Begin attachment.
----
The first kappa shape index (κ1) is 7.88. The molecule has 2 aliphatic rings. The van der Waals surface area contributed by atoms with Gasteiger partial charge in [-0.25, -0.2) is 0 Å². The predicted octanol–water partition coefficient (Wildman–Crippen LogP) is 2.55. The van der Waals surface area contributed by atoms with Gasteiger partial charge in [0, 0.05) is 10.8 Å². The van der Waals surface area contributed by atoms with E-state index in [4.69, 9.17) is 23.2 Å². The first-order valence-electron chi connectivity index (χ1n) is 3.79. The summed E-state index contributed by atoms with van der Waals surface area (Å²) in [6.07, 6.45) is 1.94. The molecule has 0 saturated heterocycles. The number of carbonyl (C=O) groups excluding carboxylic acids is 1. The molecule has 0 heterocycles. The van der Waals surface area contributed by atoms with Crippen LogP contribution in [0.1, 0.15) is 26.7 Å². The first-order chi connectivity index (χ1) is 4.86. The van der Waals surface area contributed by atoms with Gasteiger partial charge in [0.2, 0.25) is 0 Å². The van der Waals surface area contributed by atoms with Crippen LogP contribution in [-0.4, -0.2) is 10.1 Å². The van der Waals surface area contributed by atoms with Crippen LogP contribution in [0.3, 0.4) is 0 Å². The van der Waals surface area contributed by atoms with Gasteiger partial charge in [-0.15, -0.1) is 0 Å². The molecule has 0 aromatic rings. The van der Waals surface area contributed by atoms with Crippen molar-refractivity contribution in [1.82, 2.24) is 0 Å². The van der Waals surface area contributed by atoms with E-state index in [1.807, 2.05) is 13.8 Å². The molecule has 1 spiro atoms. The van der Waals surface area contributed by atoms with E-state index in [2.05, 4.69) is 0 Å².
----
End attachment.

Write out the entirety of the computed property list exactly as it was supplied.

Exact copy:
The first kappa shape index (κ1) is 7.88. The molecule has 2 aliphatic rings. The van der Waals surface area contributed by atoms with Gasteiger partial charge in [-0.25, -0.2) is 0 Å². The predicted octanol–water partition coefficient (Wildman–Crippen LogP) is 2.55. The van der Waals surface area contributed by atoms with Gasteiger partial charge in [0, 0.05) is 10.8 Å². The van der Waals surface area contributed by atoms with E-state index in [4.69, 9.17) is 23.2 Å². The first-order valence-electron chi connectivity index (χ1n) is 3.79. The summed E-state index contributed by atoms with van der Waals surface area (Å²) in [6.07, 6.45) is 1.94. The molecule has 0 saturated heterocycles. The number of carbonyl (C=O) groups excluding carboxylic acids is 1. The molecule has 0 heterocycles. The van der Waals surface area contributed by atoms with Crippen LogP contribution in [0.1, 0.15) is 26.7 Å². The first-order chi connectivity index (χ1) is 4.86. The van der Waals surface area contributed by atoms with Gasteiger partial charge in [0.2, 0.25) is 0 Å². The van der Waals surface area contributed by atoms with Crippen LogP contribution in [-0.4, -0.2) is 10.1 Å². The van der Waals surface area contributed by atoms with Crippen LogP contribution in [0.3, 0.4) is 0 Å². The van der Waals surface area contributed by atoms with Gasteiger partial charge in [-0.15, -0.1) is 0 Å². The molecule has 0 aromatic rings. The van der Waals surface area contributed by atoms with Crippen molar-refractivity contribution in [1.82, 2.24) is 0 Å². The van der Waals surface area contributed by atoms with E-state index in [1.807, 2.05) is 13.8 Å². The molecule has 1 spiro atoms. The van der Waals surface area contributed by atoms with E-state index in [2.05, 4.69) is 0 Å².